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Global Nov 13, 2016

USA set to begin U-20 Women’s World Cup vs. France

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U.S. U-20 Women’s National Team vs. France
2016 FIFA U-20 Women’s World Cup
PNG Football Stadium; Port Moresby, Papua New Guinea
Nov. 14, 2016

(Via U.S. Soccer) – The U.S. Under-20 Women’s National Team kicks off the 2016 FIFA U-20 Women’s World Cup on Nov. 14 against France at PNG Football Stadium in Port Moresby, Papua New Guinea.

The game can be watched live on FS1 at 1 a.m. ET, and like all the matches of the tournament, on FOX Sports GO and FOXSoccer2Go. USA-FRA will also be broadcast in Spanish on NBC Universo (live in ET, delayed until 3 a.m. in PT). The USA will then have two days of rest before facing New Zealand in its second Group C match on Nov. 17 (4 a.m. ET on FS1 and NBC Universo), also at PNG Football Stadium. The USA will finish group play against Ghana on Nov. 21 (1 a.m. ET on FS1, live in ET on NBC Universo and delayed until 3 a.m. in PT) at Sir John Guise Stadium. The last time the USA played France in a U-20 Women’s World Cup was the opening game of 2008 FIFA U-20 Women’s World Cup, a 3-0 U.S. victory as Alex Morgan scored once and Sydney Leroux scored twice.

WATCH THE USA U-20 WNT ON FOX SPORTS; FOX PROVIDING FREE WEB STREAM OF 2016 FIFA U-20 WOMEN’S WORLD CUP:  All three of the USA’s group games will be broadcast live on FS1 and all 32 matches of the tournament will be broadcast across the FOX platforms. The tournament opens with Spain vs. Canada on FS2 and Sweden and Korea DPR on FOX Soccer Plus. A total of 12 matches will be on FS2 and 19 on FS1. All four of the quarterfinals, both semifinals, the third-place match and the championship game will be shown on FS1. All matches are also available for live and on-demand streaming via the FOX Sports GO app, the FOX Soccer 2GO app and online at and on-demand at Fans can enter a free promo code to watch the games on the registration page.  The promo code is “U20WNT” and is valid for entry on from November 11until December 3 for 14 days of free access to FOX Soccer 2Go without credit card payment required. In addition, the NBC family of networks will show all 32 matches in Spanish on and the En Vivo App or on NBC Universo.


Date Opponent Time (ET) TV Venue
Nov. 14 France 1 a.m. FS1, FOX Soccer 2GO, FOX Sports GO, NBCU PNG Football Stadium;

Port Moresby, PNG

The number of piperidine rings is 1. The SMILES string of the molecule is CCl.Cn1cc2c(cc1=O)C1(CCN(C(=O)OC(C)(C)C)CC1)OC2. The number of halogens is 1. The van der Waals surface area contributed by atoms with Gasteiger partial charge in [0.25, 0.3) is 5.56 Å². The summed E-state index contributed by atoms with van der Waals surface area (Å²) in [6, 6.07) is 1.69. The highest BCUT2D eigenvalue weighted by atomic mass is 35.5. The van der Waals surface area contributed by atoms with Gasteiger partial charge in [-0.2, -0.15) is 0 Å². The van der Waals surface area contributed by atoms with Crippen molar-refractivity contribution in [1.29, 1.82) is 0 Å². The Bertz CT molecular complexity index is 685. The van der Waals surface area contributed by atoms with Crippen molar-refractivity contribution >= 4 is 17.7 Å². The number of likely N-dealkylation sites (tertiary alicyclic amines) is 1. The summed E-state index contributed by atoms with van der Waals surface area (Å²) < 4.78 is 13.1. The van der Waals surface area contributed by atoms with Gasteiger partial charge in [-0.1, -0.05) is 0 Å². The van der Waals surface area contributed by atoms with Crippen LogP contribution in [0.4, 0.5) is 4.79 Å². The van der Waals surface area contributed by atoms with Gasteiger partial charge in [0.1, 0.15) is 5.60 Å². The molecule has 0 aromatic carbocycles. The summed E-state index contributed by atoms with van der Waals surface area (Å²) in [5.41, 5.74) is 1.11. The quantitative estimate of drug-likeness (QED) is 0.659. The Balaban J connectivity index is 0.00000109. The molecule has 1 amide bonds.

Nov. 17 New Zealand 4 a.m. FS1, FOX Soccer 2GO, FOX Sports GO, NBCU PNG Football Stadium;

Port Moresby, PNG

Nov. 21 Ghana 1 a.m. FS1, FOX Soccer 2GO, FOX Sports GO, NBCU Sir John Guise Stadium;

Port Moresby, PNG

Group C Schedule
Monday, Nov. 14
France vs. USA
Ghana vs. New Zealand

Thursday, Nov. 17
France vs. Ghana
New Zealand vs. USA

Monday, Nov. 21
New Zealand vs. France
USA vs. Ghana

TOURNAMENT FORMAT: The FIFA U-20 Women’s World Cup – which is staged every two years – features 16 nations divided into four groups of four teams each. The top two teams in each group advance to the quarterfinal stage being held Nov. 24 and 25. The semifinals will take place Tuesday, Nov. 29, and the Final and Third-Place matches are on Saturday, Dec. 3. All the matches will be staged on grass surfaces over the four stadiums, which are all in the capital of Port Moresby. Players eligible for this age group tournament must have been born on or after Jan. 1, 1996.

16 NATIONS, ONE TROPHY: The 16 nations competing in the 2012 FIFA U-20 Women’s World Cup are: host Papua New Guinea and New Zealand from Oceania; Japan, Korea DPR and Korea Republic from Asia; Ghana and Nigeria from Africa; Germany, Sweden, France and Spain from Europe; the USA, Canada and Mexico from North America; Brazil and Venezuela from South America; and New Zealand from Oceania.

CONSISTENT U.S. PRESENCE: The USA has competed in all seven previous Women’s World Cups held for this age group, winning the inaugural tournament in 2002 in Canada when it was a U-19 event, finishing third in 2004 in Thailand, finishing fourth in 2006 in Russia when it moved to U-20s, winning in 2008 in Chile on the strength of goal scoring from Alex Morgan and Sydney Leroux, and finishing fifth in 2010 in Germany. The USA returned to the top of the podium in 2012, winning the tournament in Japan on a goal from Kealia Ohai in the championship game, but lost in penalty kicks in the quarterfinal to North Korea in 2014. The U-19 tournaments featured 12 teams while the last five – including this one – have 16 nations.